It’s not every day we get a request for 500 lengths of Factorylux fabric cable, each one just under 29.9cm in length.
The lighting cable was not for pendant lights in a very large and low ceilinged building, but used to demonstrate how far light travels in a nano-second. At 299,792,458 metres per second, it takes light – and electricity – one billionth of a second to travel 29.9 centimetres. The request came from Richard Taylor, founder of a number of highly successful enterprises including Media Taylor, a specialist media company focusing on the education market. Richard kindly agreed to be interviewed about his work.
Richard, thank you for talking with us today. Can you tell us what edtech and ed-invent are?
Edtech is educational technology. It can be hardware, software or services. Ed-invent is a programme I established about a year ago with Cambridge Assessment, it grew out of my helping a company called Night Zookeeper organise StartUp Weekend Education London in 2014. Night Zookeeper won the first ever StartUp Education Weekend held in the UK in 2011. Cambridge Assessment were one of the main sponsors, they liked what they saw and so we decided to work together to build a programme that tried to give educators a say in how edtech is created.
You’ve been a jackaroo in the outback, worked in banking, been involved in consultancy and invested in successful start ups. You sat on the Independent Monitoring Board of Wormwood Scrubs prison, are a former director of the Australian Sponsorship Marketing Association and written two books on sponsorship. Phew! How did you get involved in eduction?
I fell into education entirely by accident. My wife ran the largest educational publishing company in Australia and before we were married I met some of her friends in London who ran the first educational marketing agency in the country. The founder, who was a pretty idiosyncratic bloke, asked me to write a business plan to set up an Australian office. I did this during my honeymoon in Barbados and it was enough for them to fund me for 3 months to try and set up the business in Australia. It’s a pretty unconventional route as I knew nothing about education nor how to set up a business. Like lots of things in life it was a combination of luck and embracing an opportunity for all it’s worth.
What is your ultimate objective for ed-invent?
The aim of ed-invent isn’t to make educators into entrepreneurs or to get them out of the classroom, it’s about helping them to see how valuable their experience and ideas can be in this space. Hopefully some of the better ideas may eventually become products or services, but that’s not our key aim, nor are we offering to invest in any of the ideas that educators may want to take forward. What we do offer is the freedom to think about edtech and give educators the freedom to use their experience in a productive way that will ultimately help them and their sector.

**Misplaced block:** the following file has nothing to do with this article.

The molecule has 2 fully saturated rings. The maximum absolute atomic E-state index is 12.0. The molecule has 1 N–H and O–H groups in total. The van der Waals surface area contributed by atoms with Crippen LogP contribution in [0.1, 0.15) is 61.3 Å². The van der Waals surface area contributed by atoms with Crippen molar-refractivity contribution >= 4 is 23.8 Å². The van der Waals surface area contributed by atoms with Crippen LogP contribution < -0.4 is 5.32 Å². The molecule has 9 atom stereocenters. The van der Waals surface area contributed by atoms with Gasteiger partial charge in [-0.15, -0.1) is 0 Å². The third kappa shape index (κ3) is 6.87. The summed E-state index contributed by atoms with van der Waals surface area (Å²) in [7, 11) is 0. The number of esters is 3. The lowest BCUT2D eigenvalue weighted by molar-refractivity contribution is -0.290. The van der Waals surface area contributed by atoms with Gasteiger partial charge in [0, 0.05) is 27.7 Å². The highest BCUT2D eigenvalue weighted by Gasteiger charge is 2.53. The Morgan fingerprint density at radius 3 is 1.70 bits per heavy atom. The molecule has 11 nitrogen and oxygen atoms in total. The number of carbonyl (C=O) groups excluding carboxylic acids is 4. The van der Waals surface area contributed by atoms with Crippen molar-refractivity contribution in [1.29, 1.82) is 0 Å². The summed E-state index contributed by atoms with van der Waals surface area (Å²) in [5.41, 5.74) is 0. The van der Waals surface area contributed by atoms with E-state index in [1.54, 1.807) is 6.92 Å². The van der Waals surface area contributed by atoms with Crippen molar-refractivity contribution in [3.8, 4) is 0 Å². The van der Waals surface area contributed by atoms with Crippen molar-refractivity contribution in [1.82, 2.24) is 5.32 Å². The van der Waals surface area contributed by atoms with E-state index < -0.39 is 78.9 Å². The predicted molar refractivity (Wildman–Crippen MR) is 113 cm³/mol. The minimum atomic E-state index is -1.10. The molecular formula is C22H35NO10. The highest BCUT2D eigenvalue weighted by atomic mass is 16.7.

What’s the difference between ed-invent and other idea incubators?
We are more a catalyst for what we think is a gap in the edtech ecosystem rather than an incubator or business accelerator. We want educators to see how the industry works, why their ideas are important and how they might be able to use the experience back in their institutions or to take them forward in what ever way they like. One way may be via an incubator or accelerator.
How important is it for teachers to be involved in these programmes?
Teacher involvement is vital. One way of seeing this is to look at how many teachers use edtech. In the last 10 years we have probably invested £10bn in edtech in England and yet I’d estimate only about 20% of teachers are really using it. This is, by any objective measure, a pretty huge failure and we believe some of the reasons are:
– a top-down approach where the government and their appointed specialists/agencies have made key decisions
– a distinct lack of educators within the organisations who imagine and build edtech, particularly at the very early stages
– a serious failure in the procurement systems within education
– compassion fatigue amongst educators who have now had at least 3 edtech ‘revolutions’ imposed on them over the last 20 years – along with almost never ending political initiatives to ‘fix’ education
– success of products that are marketed as free and useful but are designed purely to measure and sell information about users from across the education spectrum
What can we expect from ed-invent over the next few years?
ed-invent ran a few hundred educators through our first programme and of our 14 finalists, 3 are trying to develop their products (both independently and with an existing edtech company). Like any start up, we got a few things right and plenty wrong. If we can get enough money to keep it going, my plan is to create a structured/accredited online course and build a network of partners to deliver smaller local events at a county and school level. What I hope to do is based on keeping ed-invent rooted outside the M25 and probably in Cambridge. Most of the best edtech ideas I have seen come from outside the M25 whereas there is a perception that they all happen in/around London, mainly in Shoreditch.
When is the next event?
The next ed-invent is being run by one of our first finalists Dan Axson at St John’s near Brighton on July 12th 2014.
Richard, it’s been a pleasure, thank you for taking the time to answer our questions.
Thank you. The lighting cable has been a huge success in getting teachers to understand how great edtech (and ideas in general) are about thinking differently. The nano second cable was the invention of one of Rear Admiral Grace Hopper, one of the most famous women in technology that few people have ever heard of. She used this as a tool to help explain abstract concepts politicians and senior navy staff who controlled her projects funding. She also used this in her lectures to thousands of school and university students.